Mini RC Helicopter Becomes Even Smaller Submarine

We often think of submarines as fairly complex pieces of machinery, and for good reason. Keeping the electronics watertight can naturally be quite difficult, and maintaining neutral buoyancy while traveling underwater is a considerable engineering challenge. But it turns out that if you’re willing to skip out on those fairly key elements of submarine design, the whole thing suddenly becomes a lot easier. Big surprise, right?

That’s precisely how [Peter Sripol] approached his latest project, which he’s claiming is the world’s smallest remote control submarine. We’re not qualified to say if that’s true or not, but we were certainly interested in seeing how he built the diminutive submersible. Thanks to the fact that it started life as one of those cheap infrared helicopters, it’s actually a fairly approachable project if you’re looking to make one yourself.

The larger prototype version is also very cool.

After testing that the IR communication would actually work as expected underwater, [Peter] liberated the motors and electronics from the helicopter. The motor’s wires were shortened, and the receiver PCB got a slathering of epoxy to try and keep the worst of the water out, but otherwise they were unmodified.

If you’re wondering how the ballast system works, there isn’t one. The 3D printed body angles the motors slightly downwards, so when the submarine is moving forward it’s also being pulled deeper into the water. There aren’t any control surfaces either, differential thrust between the two motors is used to turn left and right. This doesn’t make for a particularly nimble craft, but in the video after the break it certainly looks like they’re having fun with it.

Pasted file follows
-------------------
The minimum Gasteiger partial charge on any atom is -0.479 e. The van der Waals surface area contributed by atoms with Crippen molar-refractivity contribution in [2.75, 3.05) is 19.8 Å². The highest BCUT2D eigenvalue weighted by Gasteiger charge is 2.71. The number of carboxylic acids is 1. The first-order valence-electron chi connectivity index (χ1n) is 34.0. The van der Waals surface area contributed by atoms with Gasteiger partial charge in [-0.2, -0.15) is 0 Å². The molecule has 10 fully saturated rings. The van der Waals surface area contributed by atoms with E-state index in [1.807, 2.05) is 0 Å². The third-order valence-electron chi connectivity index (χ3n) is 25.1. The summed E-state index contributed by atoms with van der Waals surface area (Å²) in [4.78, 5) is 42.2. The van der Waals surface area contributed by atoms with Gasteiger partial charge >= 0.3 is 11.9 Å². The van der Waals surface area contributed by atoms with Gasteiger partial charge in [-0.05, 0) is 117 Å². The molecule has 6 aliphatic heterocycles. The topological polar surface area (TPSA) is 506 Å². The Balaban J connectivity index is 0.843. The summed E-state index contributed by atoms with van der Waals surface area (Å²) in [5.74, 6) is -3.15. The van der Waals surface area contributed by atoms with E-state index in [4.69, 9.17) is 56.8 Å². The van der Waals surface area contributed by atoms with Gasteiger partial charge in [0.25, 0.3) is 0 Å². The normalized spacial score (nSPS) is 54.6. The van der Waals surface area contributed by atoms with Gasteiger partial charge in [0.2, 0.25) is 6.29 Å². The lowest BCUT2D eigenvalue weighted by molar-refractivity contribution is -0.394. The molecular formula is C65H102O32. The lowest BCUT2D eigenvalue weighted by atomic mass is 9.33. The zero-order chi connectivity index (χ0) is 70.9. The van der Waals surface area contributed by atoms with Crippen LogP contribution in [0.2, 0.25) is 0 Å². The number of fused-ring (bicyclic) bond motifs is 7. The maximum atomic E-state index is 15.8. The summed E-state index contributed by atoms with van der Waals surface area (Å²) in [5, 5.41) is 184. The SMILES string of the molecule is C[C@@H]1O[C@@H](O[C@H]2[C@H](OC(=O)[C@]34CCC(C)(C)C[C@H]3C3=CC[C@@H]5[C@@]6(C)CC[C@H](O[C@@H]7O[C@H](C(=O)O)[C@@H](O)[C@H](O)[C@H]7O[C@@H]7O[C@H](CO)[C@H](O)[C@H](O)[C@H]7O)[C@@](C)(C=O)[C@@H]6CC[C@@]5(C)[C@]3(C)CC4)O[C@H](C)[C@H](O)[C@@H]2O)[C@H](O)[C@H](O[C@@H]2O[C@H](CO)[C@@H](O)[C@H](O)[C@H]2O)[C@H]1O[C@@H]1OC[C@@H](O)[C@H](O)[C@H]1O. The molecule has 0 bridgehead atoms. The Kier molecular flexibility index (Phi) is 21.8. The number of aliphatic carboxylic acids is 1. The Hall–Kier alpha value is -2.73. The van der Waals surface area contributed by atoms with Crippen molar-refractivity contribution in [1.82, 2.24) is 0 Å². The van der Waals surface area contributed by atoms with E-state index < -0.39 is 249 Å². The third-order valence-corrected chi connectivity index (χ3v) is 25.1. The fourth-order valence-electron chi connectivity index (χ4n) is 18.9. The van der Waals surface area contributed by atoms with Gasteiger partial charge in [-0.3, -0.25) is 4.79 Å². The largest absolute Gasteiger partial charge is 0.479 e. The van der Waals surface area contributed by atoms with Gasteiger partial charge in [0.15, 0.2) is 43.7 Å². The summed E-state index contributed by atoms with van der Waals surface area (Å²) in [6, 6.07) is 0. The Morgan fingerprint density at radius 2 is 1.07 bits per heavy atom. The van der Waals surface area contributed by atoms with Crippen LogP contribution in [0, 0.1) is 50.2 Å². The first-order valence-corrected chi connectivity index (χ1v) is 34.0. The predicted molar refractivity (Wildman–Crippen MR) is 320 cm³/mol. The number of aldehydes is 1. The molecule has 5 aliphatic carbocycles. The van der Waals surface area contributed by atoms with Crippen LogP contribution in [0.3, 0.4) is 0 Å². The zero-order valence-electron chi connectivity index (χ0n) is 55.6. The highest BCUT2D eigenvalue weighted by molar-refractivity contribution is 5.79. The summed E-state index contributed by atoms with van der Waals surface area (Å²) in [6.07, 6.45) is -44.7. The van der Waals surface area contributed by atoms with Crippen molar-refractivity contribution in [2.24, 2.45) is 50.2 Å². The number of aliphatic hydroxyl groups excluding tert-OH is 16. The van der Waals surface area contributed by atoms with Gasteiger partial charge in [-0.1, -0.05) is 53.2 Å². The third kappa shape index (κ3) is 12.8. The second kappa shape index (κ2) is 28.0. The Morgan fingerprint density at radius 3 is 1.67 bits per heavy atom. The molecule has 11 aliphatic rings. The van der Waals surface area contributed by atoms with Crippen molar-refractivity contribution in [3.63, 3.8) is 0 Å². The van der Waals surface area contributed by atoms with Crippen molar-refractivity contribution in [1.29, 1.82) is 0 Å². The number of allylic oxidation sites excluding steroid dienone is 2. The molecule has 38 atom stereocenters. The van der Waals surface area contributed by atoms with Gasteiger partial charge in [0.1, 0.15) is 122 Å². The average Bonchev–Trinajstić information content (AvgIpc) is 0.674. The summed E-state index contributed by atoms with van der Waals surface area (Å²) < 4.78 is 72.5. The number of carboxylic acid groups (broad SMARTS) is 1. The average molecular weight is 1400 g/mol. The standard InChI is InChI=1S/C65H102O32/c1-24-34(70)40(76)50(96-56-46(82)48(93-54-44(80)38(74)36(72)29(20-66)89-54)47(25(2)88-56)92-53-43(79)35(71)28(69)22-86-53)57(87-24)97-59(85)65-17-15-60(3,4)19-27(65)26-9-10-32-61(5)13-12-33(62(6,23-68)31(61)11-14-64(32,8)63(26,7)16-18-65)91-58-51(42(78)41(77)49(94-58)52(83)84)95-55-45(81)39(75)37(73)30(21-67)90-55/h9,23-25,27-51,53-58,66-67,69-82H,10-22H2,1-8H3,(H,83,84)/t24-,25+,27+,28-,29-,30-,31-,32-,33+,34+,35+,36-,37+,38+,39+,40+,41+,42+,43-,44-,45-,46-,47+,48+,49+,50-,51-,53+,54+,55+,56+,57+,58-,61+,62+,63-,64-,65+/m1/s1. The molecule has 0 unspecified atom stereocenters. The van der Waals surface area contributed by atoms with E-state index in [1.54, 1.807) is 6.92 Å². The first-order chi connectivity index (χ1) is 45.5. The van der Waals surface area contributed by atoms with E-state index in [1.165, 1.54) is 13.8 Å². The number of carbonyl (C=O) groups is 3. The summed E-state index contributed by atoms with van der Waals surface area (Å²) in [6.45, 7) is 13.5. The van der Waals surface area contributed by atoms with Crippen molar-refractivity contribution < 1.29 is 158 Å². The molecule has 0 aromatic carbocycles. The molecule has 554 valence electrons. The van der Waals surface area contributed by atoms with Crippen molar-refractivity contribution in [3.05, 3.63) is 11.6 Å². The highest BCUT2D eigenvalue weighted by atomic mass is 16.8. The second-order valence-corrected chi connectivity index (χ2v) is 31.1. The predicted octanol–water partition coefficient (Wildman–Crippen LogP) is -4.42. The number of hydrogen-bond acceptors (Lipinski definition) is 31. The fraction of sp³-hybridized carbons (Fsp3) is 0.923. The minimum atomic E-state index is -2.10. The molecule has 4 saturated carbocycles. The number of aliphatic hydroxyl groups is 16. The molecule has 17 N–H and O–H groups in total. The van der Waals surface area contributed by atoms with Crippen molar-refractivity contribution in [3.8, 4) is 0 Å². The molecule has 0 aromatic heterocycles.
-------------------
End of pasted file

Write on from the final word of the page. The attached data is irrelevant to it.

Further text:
Looking for a slightly more complex 3D printed submersible vehicle? Don’t worry, we’ve got you covered.

Continue reading “Mini RC Helicopter Becomes Even Smaller Submarine”

Controlling A Micro Helicopter With A PS2 Controller

The Syma S107G is a venerable stalwart of the micro helicopter market. Affordable, robust, and ubiquitous, the S107G relies on infrared to receive its control signals. Emboldened by the prior work of others, [Robert] set out to control his with a Playstation 2 controller.

In this project, [Robert] is standing on the shoulders of giants, so to speak – we’ve seen others reverse engineer the S107G’s communications protocol before. [Robert] combined the efforts of several others to understand how to send commands to the helicopter, including use of two separate channels for controlling two at once.

With the knowledge of the necessary protocols, it’s then a matter of hooking up 3 LEDs in a somewhat unconventional series arrangement with a 9 volt supply, to be switched by an Arduino hooked up to a computer. A Javascript application running on the computer reads the state of a Playstation 2 controller, and spits it out over serial to the Arduino, which flashes the LEDs.

It’s not the neatest, most lightweight way of building a new controller for your remote control toy, but it does show how quickly one can throw together a project in a weekend by combining modern hardware and software tools. Plus, it’s a great learning experience on a platform that’s been experimented with the world over.